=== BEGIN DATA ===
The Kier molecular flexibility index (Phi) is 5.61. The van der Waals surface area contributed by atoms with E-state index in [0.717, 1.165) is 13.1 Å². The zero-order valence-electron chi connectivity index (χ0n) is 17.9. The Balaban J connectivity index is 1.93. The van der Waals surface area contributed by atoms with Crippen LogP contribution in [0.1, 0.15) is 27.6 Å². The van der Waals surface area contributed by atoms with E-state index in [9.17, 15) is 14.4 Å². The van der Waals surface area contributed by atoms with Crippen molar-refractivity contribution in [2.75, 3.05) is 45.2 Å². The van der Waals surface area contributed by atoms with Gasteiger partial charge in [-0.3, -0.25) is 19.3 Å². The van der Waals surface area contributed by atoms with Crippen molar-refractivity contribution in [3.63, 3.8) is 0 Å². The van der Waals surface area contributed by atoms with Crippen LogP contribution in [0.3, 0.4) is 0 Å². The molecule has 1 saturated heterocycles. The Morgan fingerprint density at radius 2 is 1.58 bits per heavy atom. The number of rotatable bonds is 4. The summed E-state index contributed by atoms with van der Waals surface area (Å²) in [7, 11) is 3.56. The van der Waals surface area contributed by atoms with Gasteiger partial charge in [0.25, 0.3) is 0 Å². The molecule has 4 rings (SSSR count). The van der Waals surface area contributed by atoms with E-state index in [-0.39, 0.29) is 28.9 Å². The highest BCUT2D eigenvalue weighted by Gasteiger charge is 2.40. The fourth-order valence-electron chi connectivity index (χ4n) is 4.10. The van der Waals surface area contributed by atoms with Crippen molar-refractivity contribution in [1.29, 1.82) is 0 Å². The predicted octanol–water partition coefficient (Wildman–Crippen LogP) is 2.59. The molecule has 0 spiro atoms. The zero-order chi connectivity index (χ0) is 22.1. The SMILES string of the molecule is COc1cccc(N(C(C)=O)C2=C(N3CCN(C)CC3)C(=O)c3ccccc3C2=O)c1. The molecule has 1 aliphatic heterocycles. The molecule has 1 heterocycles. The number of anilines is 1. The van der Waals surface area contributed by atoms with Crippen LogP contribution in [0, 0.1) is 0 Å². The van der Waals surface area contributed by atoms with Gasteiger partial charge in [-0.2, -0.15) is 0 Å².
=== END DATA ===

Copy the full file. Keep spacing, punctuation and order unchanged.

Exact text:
The Kier molecular flexibility index (Phi) is 5.61. The van der Waals surface area contributed by atoms with E-state index in [0.717, 1.165) is 13.1 Å². The zero-order valence-electron chi connectivity index (χ0n) is 17.9. The Balaban J connectivity index is 1.93. The van der Waals surface area contributed by atoms with Crippen LogP contribution in [0.1, 0.15) is 27.6 Å². The van der Waals surface area contributed by atoms with E-state index in [9.17, 15) is 14.4 Å². The van der Waals surface area contributed by atoms with Crippen molar-refractivity contribution in [2.75, 3.05) is 45.2 Å². The van der Waals surface area contributed by atoms with Gasteiger partial charge in [-0.3, -0.25) is 19.3 Å². The van der Waals surface area contributed by atoms with Crippen molar-refractivity contribution in [3.63, 3.8) is 0 Å². The van der Waals surface area contributed by atoms with Crippen LogP contribution in [0.3, 0.4) is 0 Å². The molecule has 1 saturated heterocycles. The Morgan fingerprint density at radius 2 is 1.58 bits per heavy atom. The number of rotatable bonds is 4. The summed E-state index contributed by atoms with van der Waals surface area (Å²) in [7, 11) is 3.56. The van der Waals surface area contributed by atoms with Gasteiger partial charge in [0.25, 0.3) is 0 Å². The molecule has 4 rings (SSSR count). The van der Waals surface area contributed by atoms with E-state index in [-0.39, 0.29) is 28.9 Å². The highest BCUT2D eigenvalue weighted by Gasteiger charge is 2.40. The fourth-order valence-electron chi connectivity index (χ4n) is 4.10. The van der Waals surface area contributed by atoms with Crippen molar-refractivity contribution in [1.29, 1.82) is 0 Å². The predicted octanol–water partition coefficient (Wildman–Crippen LogP) is 2.59. The molecule has 0 spiro atoms. The zero-order chi connectivity index (χ0) is 22.1. The SMILES string of the molecule is COc1cccc(N(C(C)=O)C2=C(N3CCN(C)CC3)C(=O)c3ccccc3C2=O)c1. The molecule has 1 aliphatic heterocycles. The molecule has 1 heterocycles. The number of anilines is 1. The van der Waals surface area contributed by atoms with Crippen LogP contribution in [0, 0.1) is 0 Å². The van der Waals surface area contributed by atoms with Gasteiger partial charge in [-0.2, -0.15) is 0 Å².